You don’t need collective documents to assert a collective defense
Recently, the requirement to have collective documents to assert a collective marijuana cultivation defense was eliminated. The ruling came on January 16, 2015, in People v. Orlosky, a criminal appeal filed in the Fourth District Court of Appeal.[i]
The court stated that collective documents may be a relevant factor for juries to evaluate. Such documents are not a mandatory requirement preventing a defendant from asserting a collective defense regarding “informal joint cultivation arrangements between two qualified patients who grow marijuana exclusively for their own medical use.”[ii]
The new rule applies to you if your circumstances are similar to those of the appellant. Robert Orlosky argued he and his roommate, who lived in a trailer on rural property, were growing marijuana together solely for medical purposes. Orlosky asserted his defense under the Compassionate Use Act (CUA). Law enforcement officers had argued that Orlosky and his roommate were growing more marijuana than was needed for their medical use.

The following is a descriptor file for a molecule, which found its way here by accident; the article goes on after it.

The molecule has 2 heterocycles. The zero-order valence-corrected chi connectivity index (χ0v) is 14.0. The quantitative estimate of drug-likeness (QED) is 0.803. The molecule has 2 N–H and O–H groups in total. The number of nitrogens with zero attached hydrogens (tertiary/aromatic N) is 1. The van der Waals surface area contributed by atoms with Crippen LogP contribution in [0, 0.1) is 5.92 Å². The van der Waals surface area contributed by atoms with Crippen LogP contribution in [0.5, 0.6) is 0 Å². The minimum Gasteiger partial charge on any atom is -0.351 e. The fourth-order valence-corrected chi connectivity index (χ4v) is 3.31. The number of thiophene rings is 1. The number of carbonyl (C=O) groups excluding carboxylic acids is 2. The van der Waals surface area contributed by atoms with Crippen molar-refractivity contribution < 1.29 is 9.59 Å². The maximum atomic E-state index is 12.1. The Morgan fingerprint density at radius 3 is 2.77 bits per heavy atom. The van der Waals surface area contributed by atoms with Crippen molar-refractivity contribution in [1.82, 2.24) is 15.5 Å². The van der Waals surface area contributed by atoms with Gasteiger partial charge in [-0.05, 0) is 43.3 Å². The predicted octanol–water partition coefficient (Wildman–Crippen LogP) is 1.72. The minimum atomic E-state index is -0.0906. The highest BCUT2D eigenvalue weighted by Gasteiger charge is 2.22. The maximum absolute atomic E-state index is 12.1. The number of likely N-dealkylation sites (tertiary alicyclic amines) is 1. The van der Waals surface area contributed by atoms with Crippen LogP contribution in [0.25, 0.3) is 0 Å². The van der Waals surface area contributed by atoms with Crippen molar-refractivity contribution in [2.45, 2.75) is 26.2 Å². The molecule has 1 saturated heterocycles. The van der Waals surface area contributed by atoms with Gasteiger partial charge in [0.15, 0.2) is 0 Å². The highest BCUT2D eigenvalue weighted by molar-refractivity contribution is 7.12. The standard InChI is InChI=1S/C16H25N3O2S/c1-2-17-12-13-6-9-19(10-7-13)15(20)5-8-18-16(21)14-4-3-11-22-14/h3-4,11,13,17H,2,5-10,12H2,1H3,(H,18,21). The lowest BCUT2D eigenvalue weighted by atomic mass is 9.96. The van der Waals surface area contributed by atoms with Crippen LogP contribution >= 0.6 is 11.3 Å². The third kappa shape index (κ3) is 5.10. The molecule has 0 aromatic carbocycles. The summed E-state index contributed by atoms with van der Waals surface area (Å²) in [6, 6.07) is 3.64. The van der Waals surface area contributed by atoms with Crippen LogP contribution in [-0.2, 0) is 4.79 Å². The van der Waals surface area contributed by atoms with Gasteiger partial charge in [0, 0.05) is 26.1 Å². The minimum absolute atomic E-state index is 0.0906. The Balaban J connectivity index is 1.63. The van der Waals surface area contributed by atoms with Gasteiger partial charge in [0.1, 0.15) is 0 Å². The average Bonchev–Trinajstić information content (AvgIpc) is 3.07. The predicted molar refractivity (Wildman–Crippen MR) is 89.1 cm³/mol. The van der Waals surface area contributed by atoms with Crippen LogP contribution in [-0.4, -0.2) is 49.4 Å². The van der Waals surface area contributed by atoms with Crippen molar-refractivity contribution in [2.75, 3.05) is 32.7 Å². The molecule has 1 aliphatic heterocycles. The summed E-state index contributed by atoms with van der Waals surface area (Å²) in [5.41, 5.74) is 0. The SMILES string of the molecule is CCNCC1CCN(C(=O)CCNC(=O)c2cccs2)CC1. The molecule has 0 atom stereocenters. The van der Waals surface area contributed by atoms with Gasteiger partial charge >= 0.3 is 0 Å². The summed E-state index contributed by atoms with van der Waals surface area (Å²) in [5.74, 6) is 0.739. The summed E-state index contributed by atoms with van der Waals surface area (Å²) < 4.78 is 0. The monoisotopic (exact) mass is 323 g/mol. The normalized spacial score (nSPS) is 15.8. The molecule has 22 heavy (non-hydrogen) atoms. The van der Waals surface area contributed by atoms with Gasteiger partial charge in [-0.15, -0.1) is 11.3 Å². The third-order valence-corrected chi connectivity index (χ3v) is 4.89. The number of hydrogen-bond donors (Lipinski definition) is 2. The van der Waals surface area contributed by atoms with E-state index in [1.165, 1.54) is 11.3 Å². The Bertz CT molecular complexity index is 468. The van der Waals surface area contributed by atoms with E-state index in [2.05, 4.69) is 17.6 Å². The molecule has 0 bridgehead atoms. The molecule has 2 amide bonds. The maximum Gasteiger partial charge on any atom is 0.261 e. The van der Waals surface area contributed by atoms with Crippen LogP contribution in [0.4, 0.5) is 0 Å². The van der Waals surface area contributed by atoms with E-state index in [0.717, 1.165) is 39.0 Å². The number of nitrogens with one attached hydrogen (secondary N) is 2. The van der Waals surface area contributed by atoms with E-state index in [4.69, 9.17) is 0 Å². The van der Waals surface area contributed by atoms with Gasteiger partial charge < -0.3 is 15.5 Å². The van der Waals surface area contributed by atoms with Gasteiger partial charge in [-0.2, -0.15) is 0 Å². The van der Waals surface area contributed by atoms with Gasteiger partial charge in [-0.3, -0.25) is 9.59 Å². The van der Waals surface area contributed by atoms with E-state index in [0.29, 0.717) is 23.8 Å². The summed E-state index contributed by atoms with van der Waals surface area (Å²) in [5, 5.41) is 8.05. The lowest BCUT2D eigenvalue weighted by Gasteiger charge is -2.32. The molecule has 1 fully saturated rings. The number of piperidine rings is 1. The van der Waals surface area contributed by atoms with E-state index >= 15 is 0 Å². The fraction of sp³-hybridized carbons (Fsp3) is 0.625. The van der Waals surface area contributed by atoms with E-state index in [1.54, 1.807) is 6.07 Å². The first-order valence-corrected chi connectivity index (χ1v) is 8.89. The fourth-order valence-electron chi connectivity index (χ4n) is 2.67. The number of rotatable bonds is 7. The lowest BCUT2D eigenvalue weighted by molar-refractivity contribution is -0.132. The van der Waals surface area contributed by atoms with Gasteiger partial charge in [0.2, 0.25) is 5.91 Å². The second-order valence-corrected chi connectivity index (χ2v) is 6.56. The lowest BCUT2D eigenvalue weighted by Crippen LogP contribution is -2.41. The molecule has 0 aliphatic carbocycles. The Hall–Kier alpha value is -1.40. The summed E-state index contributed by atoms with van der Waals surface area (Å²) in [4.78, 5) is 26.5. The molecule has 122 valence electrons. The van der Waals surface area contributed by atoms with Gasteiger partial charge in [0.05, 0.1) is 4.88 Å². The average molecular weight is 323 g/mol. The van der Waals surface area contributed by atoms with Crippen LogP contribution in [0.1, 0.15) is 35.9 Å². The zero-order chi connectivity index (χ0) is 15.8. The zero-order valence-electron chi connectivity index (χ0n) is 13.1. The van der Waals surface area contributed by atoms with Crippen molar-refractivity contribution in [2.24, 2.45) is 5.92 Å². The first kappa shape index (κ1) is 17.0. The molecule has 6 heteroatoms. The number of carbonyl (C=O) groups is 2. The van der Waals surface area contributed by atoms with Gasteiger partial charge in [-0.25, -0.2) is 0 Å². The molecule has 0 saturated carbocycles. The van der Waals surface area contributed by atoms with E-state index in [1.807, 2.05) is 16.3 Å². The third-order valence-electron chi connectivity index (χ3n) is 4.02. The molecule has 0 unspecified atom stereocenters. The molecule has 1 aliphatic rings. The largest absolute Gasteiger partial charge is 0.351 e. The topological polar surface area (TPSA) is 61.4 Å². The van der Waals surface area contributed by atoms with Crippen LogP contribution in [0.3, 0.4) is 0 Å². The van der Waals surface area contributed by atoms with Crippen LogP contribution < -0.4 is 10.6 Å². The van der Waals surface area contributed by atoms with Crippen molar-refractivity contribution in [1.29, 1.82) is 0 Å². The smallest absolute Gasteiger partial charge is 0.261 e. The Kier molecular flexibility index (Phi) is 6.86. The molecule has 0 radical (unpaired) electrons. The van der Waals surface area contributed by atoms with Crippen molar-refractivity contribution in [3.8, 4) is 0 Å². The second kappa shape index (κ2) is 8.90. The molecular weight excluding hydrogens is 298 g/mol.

Although the court has eliminated the requirement to have collective documents, possessing these documents may be helpful to you. If you want to review these documents with an attorney or have been charged with felony cultivation, contact Gabriel Quinnan. Quinnan is a skilled criminal defense attorney based in Santa Rosa, available to represent clients in Mendocino, Sonoma, Lake, Marin, and Napa counties. Call Gabriel Quinnan at (707) 540-2356 to discuss your case.
[i] People v. Orlosky, No. D064468, Court of Appeals of California, Fourth District, Division One. Filed January 16, 2015.
[ii] See People v. Orlosky.
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